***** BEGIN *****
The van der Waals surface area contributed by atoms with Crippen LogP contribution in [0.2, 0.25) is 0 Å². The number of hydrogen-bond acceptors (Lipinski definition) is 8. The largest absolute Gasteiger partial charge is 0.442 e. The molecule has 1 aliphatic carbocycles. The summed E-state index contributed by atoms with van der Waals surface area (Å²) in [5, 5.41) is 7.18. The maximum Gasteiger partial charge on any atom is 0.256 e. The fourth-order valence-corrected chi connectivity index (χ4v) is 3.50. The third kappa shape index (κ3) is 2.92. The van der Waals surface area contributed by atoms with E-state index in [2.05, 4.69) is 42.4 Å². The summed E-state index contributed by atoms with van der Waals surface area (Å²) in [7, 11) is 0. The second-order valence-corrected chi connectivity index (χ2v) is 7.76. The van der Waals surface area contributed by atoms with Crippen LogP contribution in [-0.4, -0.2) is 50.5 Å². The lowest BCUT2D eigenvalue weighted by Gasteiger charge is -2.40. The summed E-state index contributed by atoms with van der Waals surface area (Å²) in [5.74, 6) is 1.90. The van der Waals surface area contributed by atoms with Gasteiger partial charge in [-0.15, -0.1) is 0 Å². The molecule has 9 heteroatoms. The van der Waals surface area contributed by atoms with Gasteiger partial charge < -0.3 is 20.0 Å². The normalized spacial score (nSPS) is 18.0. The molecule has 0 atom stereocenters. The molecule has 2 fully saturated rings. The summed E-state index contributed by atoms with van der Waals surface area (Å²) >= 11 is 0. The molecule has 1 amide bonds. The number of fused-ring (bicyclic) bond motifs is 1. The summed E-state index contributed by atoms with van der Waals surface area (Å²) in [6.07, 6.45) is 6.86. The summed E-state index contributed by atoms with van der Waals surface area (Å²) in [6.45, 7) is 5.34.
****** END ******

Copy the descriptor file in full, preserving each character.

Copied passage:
The van der Waals surface area contributed by atoms with Crippen LogP contribution in [0.2, 0.25) is 0 Å². The number of hydrogen-bond acceptors (Lipinski definition) is 8. The largest absolute Gasteiger partial charge is 0.442 e. The molecule has 1 aliphatic carbocycles. The summed E-state index contributed by atoms with van der Waals surface area (Å²) in [5, 5.41) is 7.18. The maximum Gasteiger partial charge on any atom is 0.256 e. The fourth-order valence-corrected chi connectivity index (χ4v) is 3.50. The third kappa shape index (κ3) is 2.92. The van der Waals surface area contributed by atoms with E-state index in [2.05, 4.69) is 42.4 Å². The summed E-state index contributed by atoms with van der Waals surface area (Å²) in [7, 11) is 0. The second-order valence-corrected chi connectivity index (χ2v) is 7.76. The van der Waals surface area contributed by atoms with Crippen LogP contribution in [-0.4, -0.2) is 50.5 Å². The lowest BCUT2D eigenvalue weighted by Gasteiger charge is -2.40. The summed E-state index contributed by atoms with van der Waals surface area (Å²) in [5.74, 6) is 1.90. The van der Waals surface area contributed by atoms with Gasteiger partial charge in [-0.15, -0.1) is 0 Å². The molecule has 9 heteroatoms. The van der Waals surface area contributed by atoms with Gasteiger partial charge < -0.3 is 20.0 Å². The normalized spacial score (nSPS) is 18.0. The molecule has 0 atom stereocenters. The molecule has 2 fully saturated rings. The summed E-state index contributed by atoms with van der Waals surface area (Å²) >= 11 is 0. The molecule has 1 amide bonds. The number of fused-ring (bicyclic) bond motifs is 1. The summed E-state index contributed by atoms with van der Waals surface area (Å²) in [6.07, 6.45) is 6.86. The summed E-state index contributed by atoms with van der Waals surface area (Å²) in [6.45, 7) is 5.34.